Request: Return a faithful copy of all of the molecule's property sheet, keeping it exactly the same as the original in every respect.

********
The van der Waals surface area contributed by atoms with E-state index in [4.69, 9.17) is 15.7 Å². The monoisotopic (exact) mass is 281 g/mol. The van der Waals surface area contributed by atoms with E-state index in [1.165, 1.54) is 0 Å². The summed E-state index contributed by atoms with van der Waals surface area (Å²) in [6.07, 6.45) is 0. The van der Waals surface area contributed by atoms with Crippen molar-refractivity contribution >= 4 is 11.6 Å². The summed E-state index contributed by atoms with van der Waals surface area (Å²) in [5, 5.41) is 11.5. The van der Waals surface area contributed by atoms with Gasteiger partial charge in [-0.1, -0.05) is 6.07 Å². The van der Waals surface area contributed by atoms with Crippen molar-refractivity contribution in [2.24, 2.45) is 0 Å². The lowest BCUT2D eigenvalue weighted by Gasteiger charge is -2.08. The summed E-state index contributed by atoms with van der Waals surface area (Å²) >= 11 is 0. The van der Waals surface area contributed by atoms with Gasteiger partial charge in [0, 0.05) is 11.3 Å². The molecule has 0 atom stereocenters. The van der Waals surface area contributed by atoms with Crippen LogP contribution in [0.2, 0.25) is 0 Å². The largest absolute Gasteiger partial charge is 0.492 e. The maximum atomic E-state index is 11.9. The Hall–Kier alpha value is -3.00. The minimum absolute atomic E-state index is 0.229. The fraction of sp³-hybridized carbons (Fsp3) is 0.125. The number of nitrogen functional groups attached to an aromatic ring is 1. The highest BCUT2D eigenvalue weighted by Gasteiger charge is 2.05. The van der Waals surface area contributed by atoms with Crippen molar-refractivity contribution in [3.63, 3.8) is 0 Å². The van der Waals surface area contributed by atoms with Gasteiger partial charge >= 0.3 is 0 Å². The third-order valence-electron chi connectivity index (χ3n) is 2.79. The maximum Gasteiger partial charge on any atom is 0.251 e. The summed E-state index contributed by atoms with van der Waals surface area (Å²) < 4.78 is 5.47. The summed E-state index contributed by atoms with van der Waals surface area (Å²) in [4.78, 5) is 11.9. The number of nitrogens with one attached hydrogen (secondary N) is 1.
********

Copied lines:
The van der Waals surface area contributed by atoms with E-state index in [4.69, 9.17) is 15.7 Å². The monoisotopic (exact) mass is 281 g/mol. The van der Waals surface area contributed by atoms with E-state index in [1.165, 1.54) is 0 Å². The summed E-state index contributed by atoms with van der Waals surface area (Å²) in [6.07, 6.45) is 0. The van der Waals surface area contributed by atoms with Crippen molar-refractivity contribution >= 4 is 11.6 Å². The summed E-state index contributed by atoms with van der Waals surface area (Å²) in [5, 5.41) is 11.5. The van der Waals surface area contributed by atoms with Gasteiger partial charge in [-0.1, -0.05) is 6.07 Å². The van der Waals surface area contributed by atoms with Crippen molar-refractivity contribution in [2.24, 2.45) is 0 Å². The lowest BCUT2D eigenvalue weighted by Gasteiger charge is -2.08. The summed E-state index contributed by atoms with van der Waals surface area (Å²) >= 11 is 0. The van der Waals surface area contributed by atoms with Gasteiger partial charge in [0, 0.05) is 11.3 Å². The molecule has 0 atom stereocenters. The van der Waals surface area contributed by atoms with Crippen LogP contribution in [0.2, 0.25) is 0 Å². The largest absolute Gasteiger partial charge is 0.492 e. The maximum atomic E-state index is 11.9. The Hall–Kier alpha value is -3.00. The minimum absolute atomic E-state index is 0.229. The fraction of sp³-hybridized carbons (Fsp3) is 0.125. The number of nitrogen functional groups attached to an aromatic ring is 1. The highest BCUT2D eigenvalue weighted by Gasteiger charge is 2.05. The van der Waals surface area contributed by atoms with Crippen molar-refractivity contribution in [3.63, 3.8) is 0 Å². The van der Waals surface area contributed by atoms with Gasteiger partial charge >= 0.3 is 0 Å². The third-order valence-electron chi connectivity index (χ3n) is 2.79. The maximum Gasteiger partial charge on any atom is 0.251 e. The summed E-state index contributed by atoms with van der Waals surface area (Å²) < 4.78 is 5.47. The summed E-state index contributed by atoms with van der Waals surface area (Å²) in [4.78, 5) is 11.9. The number of nitrogens with one attached hydrogen (secondary N) is 1.